Square-foot gardening has been around for decades, but is it right for your place? We take a look at the numbers.
Words Diana Noonan
If you’ve ever encountered a garden that’s carefully divided (whether by string or some other material) into a grid of identically sized squares, you will have some idea of the ‘square foot’ style of gardening. This method of growing was first unleashed onto the gardening world over four decades ago, and it has continued to attract devotees ever since. Its ‘inventor’ was American Mel Bartholomew.
Bartholomew, who died in 2016, was not only a gardener, but also an engineer, businessman, television presenter and author. Once retired, he became more interested in growing vegetables and, one day, when a composting tutor failed to turn up to the class he was to take, Mel and fellow classmates decided to take the matter of gardening into their own hands, and established a community garden.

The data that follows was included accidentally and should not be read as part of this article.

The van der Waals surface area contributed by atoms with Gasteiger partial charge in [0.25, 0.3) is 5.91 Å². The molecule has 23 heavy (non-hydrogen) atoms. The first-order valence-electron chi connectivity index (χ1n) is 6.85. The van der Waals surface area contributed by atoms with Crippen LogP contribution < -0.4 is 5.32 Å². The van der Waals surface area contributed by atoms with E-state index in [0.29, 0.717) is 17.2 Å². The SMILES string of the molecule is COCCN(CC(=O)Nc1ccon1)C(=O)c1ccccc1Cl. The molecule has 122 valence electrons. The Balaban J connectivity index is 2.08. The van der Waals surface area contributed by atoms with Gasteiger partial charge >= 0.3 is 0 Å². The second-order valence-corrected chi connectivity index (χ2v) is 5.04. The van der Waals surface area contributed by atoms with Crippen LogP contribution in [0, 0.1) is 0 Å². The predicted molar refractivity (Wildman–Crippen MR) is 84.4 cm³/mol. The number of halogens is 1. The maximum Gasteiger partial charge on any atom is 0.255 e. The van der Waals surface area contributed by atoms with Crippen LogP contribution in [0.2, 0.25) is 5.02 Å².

Using the traditional method of ‘gardening in rows’, the community garden became infested with weeds and soon ground to a halt. That was when Bartholomew began to rethink the methods that gardeners had been using for – almost – ever.
He concluded that growing in rows was wasteful of space, labour-intensive, and unsatisfactory for dealing with pests and disease. To him, it seemed it was a method of commercial market gardening that had simply been downsized to fit into backyards – where it didn’t belong.